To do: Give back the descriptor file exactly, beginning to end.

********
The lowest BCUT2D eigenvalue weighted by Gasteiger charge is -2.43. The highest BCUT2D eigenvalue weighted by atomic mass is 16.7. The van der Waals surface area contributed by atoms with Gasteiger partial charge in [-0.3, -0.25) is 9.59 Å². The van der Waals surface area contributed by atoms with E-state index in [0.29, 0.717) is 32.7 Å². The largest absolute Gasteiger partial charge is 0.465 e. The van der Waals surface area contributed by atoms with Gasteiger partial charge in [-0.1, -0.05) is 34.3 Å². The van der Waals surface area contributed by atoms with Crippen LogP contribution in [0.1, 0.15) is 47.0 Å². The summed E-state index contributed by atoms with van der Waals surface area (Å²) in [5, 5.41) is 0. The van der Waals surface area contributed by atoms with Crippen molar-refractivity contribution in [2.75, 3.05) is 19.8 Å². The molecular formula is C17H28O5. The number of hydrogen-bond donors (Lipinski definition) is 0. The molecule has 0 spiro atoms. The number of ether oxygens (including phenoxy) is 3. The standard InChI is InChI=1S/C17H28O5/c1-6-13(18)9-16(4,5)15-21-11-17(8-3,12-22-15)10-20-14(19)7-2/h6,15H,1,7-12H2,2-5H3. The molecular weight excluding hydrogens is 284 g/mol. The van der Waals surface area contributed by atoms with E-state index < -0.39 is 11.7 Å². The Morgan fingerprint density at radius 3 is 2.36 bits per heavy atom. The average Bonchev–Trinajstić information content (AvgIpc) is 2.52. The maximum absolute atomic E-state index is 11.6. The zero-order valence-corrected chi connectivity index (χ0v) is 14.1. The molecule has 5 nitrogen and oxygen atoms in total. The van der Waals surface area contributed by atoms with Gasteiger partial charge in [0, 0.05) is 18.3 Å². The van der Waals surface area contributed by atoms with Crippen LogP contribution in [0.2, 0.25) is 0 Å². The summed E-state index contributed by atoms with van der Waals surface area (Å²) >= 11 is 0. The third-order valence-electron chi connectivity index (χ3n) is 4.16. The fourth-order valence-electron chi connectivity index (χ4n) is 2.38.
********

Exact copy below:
The lowest BCUT2D eigenvalue weighted by Gasteiger charge is -2.43. The highest BCUT2D eigenvalue weighted by atomic mass is 16.7. The van der Waals surface area contributed by atoms with Gasteiger partial charge in [-0.3, -0.25) is 9.59 Å². The van der Waals surface area contributed by atoms with E-state index in [0.29, 0.717) is 32.7 Å². The largest absolute Gasteiger partial charge is 0.465 e. The van der Waals surface area contributed by atoms with Gasteiger partial charge in [-0.1, -0.05) is 34.3 Å². The van der Waals surface area contributed by atoms with Crippen LogP contribution in [0.1, 0.15) is 47.0 Å². The summed E-state index contributed by atoms with van der Waals surface area (Å²) in [5, 5.41) is 0. The van der Waals surface area contributed by atoms with Crippen molar-refractivity contribution in [2.75, 3.05) is 19.8 Å². The molecular formula is C17H28O5. The number of hydrogen-bond donors (Lipinski definition) is 0. The molecule has 0 spiro atoms. The number of ether oxygens (including phenoxy) is 3. The standard InChI is InChI=1S/C17H28O5/c1-6-13(18)9-16(4,5)15-21-11-17(8-3,12-22-15)10-20-14(19)7-2/h6,15H,1,7-12H2,2-5H3. The molecular weight excluding hydrogens is 284 g/mol. The van der Waals surface area contributed by atoms with E-state index < -0.39 is 11.7 Å². The Morgan fingerprint density at radius 3 is 2.36 bits per heavy atom. The average Bonchev–Trinajstić information content (AvgIpc) is 2.52. The maximum absolute atomic E-state index is 11.6. The zero-order valence-corrected chi connectivity index (χ0v) is 14.1. The molecule has 5 nitrogen and oxygen atoms in total. The van der Waals surface area contributed by atoms with Gasteiger partial charge in [0, 0.05) is 18.3 Å². The van der Waals surface area contributed by atoms with Crippen LogP contribution in [0.2, 0.25) is 0 Å². The summed E-state index contributed by atoms with van der Waals surface area (Å²) >= 11 is 0. The third-order valence-electron chi connectivity index (χ3n) is 4.16. The fourth-order valence-electron chi connectivity index (χ4n) is 2.38.